Current Affairs

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Why Children Make Such Good Philosophers

Children often ask profound questions about justice, truth, fairness, and why the world is the way it is. Caregivers ought to engage with children in these conversations.

Scott Hershovitz is a professor of law and philosophy at the University of Michigan. He is the author of Nasty, Brutish, and Short: Adventures in Philosophy with My Kids, which chronicles (hilariously) his philosophical conversations with his sons Rex and Hank. The book is a great primer on some basic philosophical questions for adult readers and also shows how children are more profound philosophers than assumed. The child’s relentless query of “Why?” is a demand that knowledge be justified, and Hershovitz encourages us to take children’s questions seriously. Hershovitz came on the Current Affairs podcast to talk with editor-in-chief Nathan J. Robinson about his book. This interview has been edited and condensed for grammar and clarity.

Robinson

One thing I realized as I read your book is that I don’t have children or hang out with kids. I live in the French Quarter of New Orleans, which is a place mostly for adults. When was the last time I had a conversation with a child? I’m not sure. So, for people like me, uh, what are kids like?

Hershovitz

Dahlia Lithwick said years ago that everybody is either a chaos Muppet or an order Muppet. Kermit and Scooter are order Muppets. And Piggy and Animal are chaos Muppets.

Robinson

Statler and Waldorf, those are my Muppets.

Hershovitz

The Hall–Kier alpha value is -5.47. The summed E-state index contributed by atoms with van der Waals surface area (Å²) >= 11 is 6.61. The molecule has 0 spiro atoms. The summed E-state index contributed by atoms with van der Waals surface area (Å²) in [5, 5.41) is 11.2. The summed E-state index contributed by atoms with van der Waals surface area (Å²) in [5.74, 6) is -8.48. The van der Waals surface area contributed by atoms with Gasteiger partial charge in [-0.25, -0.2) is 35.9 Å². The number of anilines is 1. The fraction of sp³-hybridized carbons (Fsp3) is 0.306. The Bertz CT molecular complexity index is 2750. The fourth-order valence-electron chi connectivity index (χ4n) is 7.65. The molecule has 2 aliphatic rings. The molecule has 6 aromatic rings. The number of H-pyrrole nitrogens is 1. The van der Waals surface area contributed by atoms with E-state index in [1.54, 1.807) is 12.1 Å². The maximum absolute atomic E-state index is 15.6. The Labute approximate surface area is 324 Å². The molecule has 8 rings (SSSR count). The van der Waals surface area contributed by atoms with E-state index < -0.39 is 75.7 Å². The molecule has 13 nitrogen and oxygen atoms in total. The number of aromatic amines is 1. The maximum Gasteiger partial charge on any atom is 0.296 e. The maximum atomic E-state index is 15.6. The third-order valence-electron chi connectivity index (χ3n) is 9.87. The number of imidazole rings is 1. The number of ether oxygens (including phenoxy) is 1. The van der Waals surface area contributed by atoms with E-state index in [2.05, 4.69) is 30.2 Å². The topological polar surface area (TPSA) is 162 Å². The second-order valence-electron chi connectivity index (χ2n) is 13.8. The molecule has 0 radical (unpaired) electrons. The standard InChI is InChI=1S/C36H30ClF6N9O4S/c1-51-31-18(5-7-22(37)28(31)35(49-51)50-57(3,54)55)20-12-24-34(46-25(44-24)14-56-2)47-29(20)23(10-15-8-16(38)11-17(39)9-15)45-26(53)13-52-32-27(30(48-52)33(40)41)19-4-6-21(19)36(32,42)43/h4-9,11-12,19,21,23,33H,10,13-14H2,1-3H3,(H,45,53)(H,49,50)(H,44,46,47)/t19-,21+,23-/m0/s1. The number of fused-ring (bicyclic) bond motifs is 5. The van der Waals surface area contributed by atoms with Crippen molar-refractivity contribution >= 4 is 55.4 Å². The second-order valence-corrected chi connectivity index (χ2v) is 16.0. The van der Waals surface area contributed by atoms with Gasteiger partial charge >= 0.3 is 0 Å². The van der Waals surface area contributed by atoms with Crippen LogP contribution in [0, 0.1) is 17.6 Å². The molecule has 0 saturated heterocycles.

I think they’re order Muppets. But all kids are chaos Muppets. And that’s part of what I find so joyful about them. You never know what you’re going to get. They could be bizarre or funny or, as is the point of the book, really deep and really serious. Children are actually really sharp, creative, clever thinkers, much more so than we give them credit for.

Robinson

Do you remember the first time that one of your kids said something and you were like, “Oh, that is actually kind of profound,” or “that is very interesting”?

Hershovitz

There’s a chapter in the book about God. When our oldest son Rex was 4 years old, he asked one night whether God was real. And my habit with a lot of these conversations is just like, “Let me reflect this question back at you,” which is going to be more interesting than what I think anyway. And I said, “Well, what do you think?” And he said, “I think that for real God is pretend. And for pretend God is real.” I was just stunned by that. And I was like, “What do you mean?” And he said, “God isn’t real except when we pretend he is.” I’ve been thinking about that statement for the last several years. It’s profound. It actually helped me understand my relationship to religion.

I’m Jewish. I don’t go to synagogue all the time. I do sometimes and for the major holidays I keep such as Yom Kippur and Passover. And I’ve always wondered: If I don’t think of myself as a religious believer, why do I have this attachment to these rituals? And Rex helped me reframe it, to think of it as a kind of pretend play that enriches my life in just the same way that children’s pretend play enriches their lives. So that was one moment where I was like, It’s not just that these kids are interesting; it’s that they can help you see things in a totally new way.

I wrote about that conversation for the New York Times around the time the book came out. They actually gave it a great title. It was called “How to Pray to a God You Don’t Believe In,” and it got this huge response. Many rabbis wrote to me and confessed their own agnosticism, saying that Rex had managed to capture roughly their orientation toward their religion.

Robinson

It’s fascinating that that came out of the mouth of a 4-year-old. It’s not just that children are like surrealists and when you say enough nonsense, some of it is poetry. It’s that children are new to the world. Everything is fresh to them, and they have to work every single thing out. They have to try to understand what every single thing is, every concept, every object. They are really doing original thinking. They’re trying to piece the world together, which is what philosophers do.